Zebra mussel

Zebra mussels clustered in a group

 Alexander Hardy

Common names
Zebra mussel
Latin name
Dreissena polymorpha

Potential threat

Where introduced, zebra mussels threaten native fish and wildlife by consuming available food and smothering native species. They clog power plant and other water intakes, costing taxpayers millions of dollars.

How you can help

WDFW has initiated volunteer monitoring programs in several lakes, and along the Columbia and Snake rivers, and requires that out-of-state participants in fishing contests undergo boat inspections. WDFW is increasing boater education efforts,and inspections of privately hauled recreational boats being transported from out of state. It is important that recreational boaters and anglers clean their boats and equipment before moving from one waterbody to another.

Description and Range

Physical description

Usually the zebra mussel is about the size of an adult fingernail, but can be as large as two inches, or as small as a sesame seed. Because the mussels can live out of water for up to a month – if they are not subjected to heat or extreme drying conditions – they may be easily transported on recreational boats. They can be on aquatic plants attached to boats or trailers, or as microscopic larvae in bilges, live wells, motor cooling systems and other water systems, or attached to the hulls, especially around trim tabs, transducers, keels or propellers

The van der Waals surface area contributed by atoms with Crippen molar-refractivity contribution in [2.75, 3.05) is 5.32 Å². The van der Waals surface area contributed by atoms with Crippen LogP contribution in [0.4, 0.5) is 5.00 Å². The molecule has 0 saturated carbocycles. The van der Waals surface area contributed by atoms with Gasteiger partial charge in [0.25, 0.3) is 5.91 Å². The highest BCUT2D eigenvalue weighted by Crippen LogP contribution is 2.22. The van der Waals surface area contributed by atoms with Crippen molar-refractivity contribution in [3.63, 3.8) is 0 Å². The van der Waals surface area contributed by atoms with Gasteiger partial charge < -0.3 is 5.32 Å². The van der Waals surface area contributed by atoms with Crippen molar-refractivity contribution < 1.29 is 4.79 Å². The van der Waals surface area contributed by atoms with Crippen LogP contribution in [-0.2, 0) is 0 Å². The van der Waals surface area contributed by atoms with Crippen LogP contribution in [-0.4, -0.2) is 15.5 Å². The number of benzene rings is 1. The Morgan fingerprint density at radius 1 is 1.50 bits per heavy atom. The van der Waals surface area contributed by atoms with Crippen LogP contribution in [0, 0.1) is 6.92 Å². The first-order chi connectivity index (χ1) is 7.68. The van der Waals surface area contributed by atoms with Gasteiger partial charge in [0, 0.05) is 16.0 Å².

Geographic range

Zebra mussels are native to the Caspian Sea, and were introduced into the Great Lakes in the mid-1980s in ships’ ballast water. Zebra mussels have since spread to more than 30 states as well as Canada, but have not yet been found in Washington.

Invasive Species

Invasive species classification
Invasive species family